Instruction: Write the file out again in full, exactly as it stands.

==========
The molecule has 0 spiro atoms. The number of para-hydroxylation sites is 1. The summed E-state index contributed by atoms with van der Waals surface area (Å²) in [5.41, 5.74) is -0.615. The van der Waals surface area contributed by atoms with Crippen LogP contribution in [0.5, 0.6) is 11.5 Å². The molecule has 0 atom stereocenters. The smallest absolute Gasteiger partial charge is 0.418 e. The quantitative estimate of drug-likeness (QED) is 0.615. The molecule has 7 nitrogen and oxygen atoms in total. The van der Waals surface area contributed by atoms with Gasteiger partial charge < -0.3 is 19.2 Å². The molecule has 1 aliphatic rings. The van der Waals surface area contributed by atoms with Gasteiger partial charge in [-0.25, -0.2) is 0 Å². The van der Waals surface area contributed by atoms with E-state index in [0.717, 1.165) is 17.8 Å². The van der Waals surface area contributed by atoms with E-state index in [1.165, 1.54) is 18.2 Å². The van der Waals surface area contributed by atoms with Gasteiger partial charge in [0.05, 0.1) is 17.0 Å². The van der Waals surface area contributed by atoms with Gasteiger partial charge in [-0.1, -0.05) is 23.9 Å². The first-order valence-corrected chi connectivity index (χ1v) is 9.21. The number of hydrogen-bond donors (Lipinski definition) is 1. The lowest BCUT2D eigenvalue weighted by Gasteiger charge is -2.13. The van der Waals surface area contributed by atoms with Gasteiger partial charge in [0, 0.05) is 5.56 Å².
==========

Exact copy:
The molecule has 0 spiro atoms. The number of para-hydroxylation sites is 1. The summed E-state index contributed by atoms with van der Waals surface area (Å²) in [5.41, 5.74) is -0.615. The van der Waals surface area contributed by atoms with Crippen LogP contribution in [0.5, 0.6) is 11.5 Å². The molecule has 0 atom stereocenters. The smallest absolute Gasteiger partial charge is 0.418 e. The quantitative estimate of drug-likeness (QED) is 0.615. The molecule has 7 nitrogen and oxygen atoms in total. The van der Waals surface area contributed by atoms with Gasteiger partial charge < -0.3 is 19.2 Å². The molecule has 1 aliphatic rings. The van der Waals surface area contributed by atoms with Gasteiger partial charge in [-0.25, -0.2) is 0 Å². The van der Waals surface area contributed by atoms with E-state index in [0.717, 1.165) is 17.8 Å². The van der Waals surface area contributed by atoms with E-state index in [1.165, 1.54) is 18.2 Å². The van der Waals surface area contributed by atoms with Gasteiger partial charge in [0.05, 0.1) is 17.0 Å². The van der Waals surface area contributed by atoms with Gasteiger partial charge in [-0.1, -0.05) is 23.9 Å². The first-order valence-corrected chi connectivity index (χ1v) is 9.21. The number of hydrogen-bond donors (Lipinski definition) is 1. The lowest BCUT2D eigenvalue weighted by Gasteiger charge is -2.13. The van der Waals surface area contributed by atoms with Gasteiger partial charge in [0, 0.05) is 5.56 Å².